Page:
Oh, for a Good Night's Sleep

By By Ross Detwiler rossdetwiler@gmail.com
Source: Business & Commercial Aviation

Before I left my previous employer, I worked on a plan that ultimately produced a crew rest area for two crewmembers. I got the idea from an early serial number Global Express that we operated while awaiting delivery of our airplane. This plane had a couch-like seat in the closed off crew rest area. The back of the couch swung out from the bottom and was held in place aloft by two steel legs, resulting in two lay-flat bunks. The couch was in the same area as the galley, but the flight attendants had the option to use the top bunk for rest or storage. The arrangement worked fine.

I think, before one of the new, ultra- long-range marvels shows up on your ramp, flight department management should explain to the folks downtown the importance of adopting a new paradigm regarding crew rest. That paradigm's particulars follow:

Flight crews must be provided lay-flat areas, at least separated by a curtain in the main cabin. Remember this only qualifies as a Class 2 accommodation.

A crew rest area next to the galley is best for the flight attendant. When that person needs rest, there is no noise in the galley.

Provisions for “self-serve” cold drink, wine, liquor, snacks must be made in the cabin so that passengers can help themselves during periods of rest for the flight attendant.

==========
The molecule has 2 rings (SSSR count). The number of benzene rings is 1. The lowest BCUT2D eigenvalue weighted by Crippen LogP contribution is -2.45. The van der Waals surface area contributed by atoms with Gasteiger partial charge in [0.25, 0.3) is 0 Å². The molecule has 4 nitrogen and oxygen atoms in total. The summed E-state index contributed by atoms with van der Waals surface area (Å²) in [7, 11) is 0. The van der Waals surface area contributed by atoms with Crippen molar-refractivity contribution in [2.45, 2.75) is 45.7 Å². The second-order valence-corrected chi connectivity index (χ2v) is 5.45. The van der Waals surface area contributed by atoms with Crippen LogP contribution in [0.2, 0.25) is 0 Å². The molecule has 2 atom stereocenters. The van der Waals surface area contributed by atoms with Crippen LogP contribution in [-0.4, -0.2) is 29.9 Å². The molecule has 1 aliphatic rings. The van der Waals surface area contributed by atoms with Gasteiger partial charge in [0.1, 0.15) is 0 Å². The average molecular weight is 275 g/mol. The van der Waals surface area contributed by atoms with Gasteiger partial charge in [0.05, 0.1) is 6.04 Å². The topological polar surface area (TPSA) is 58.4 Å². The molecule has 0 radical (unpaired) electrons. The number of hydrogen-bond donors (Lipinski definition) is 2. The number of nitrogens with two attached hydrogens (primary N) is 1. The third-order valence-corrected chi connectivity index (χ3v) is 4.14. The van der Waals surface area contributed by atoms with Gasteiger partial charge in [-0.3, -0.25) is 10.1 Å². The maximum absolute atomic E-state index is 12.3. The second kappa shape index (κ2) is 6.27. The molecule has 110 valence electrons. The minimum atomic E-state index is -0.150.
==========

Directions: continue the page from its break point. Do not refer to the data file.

It must be understood that those periods of rest for the flight attendant must be inviolate or the passengers are establishing the need for a second flight attendant.

Two of the pilots have to be rated company captains.

With these types of considerations, I can see the possibility of actually doing 16-hr. legs in business airplanes. Without them, I would just use the old axiom that you should fly a 16-hr. airplane on 12-hr. legs because it gives you much better fuel reserves.

According to FAA Advisory Circular 117-1, “Flightcrew Member Rest Facilities,” a Class 1 crew rest facility aboard an aircraft is a place equipped with a bunk or other surface that allows for a flat sleeping position and is located separate from both the flight deck and passenger cabin in an area that is temperature-controlled, allows the flight crew member to control light, and provides isolation from noise and disturbance.


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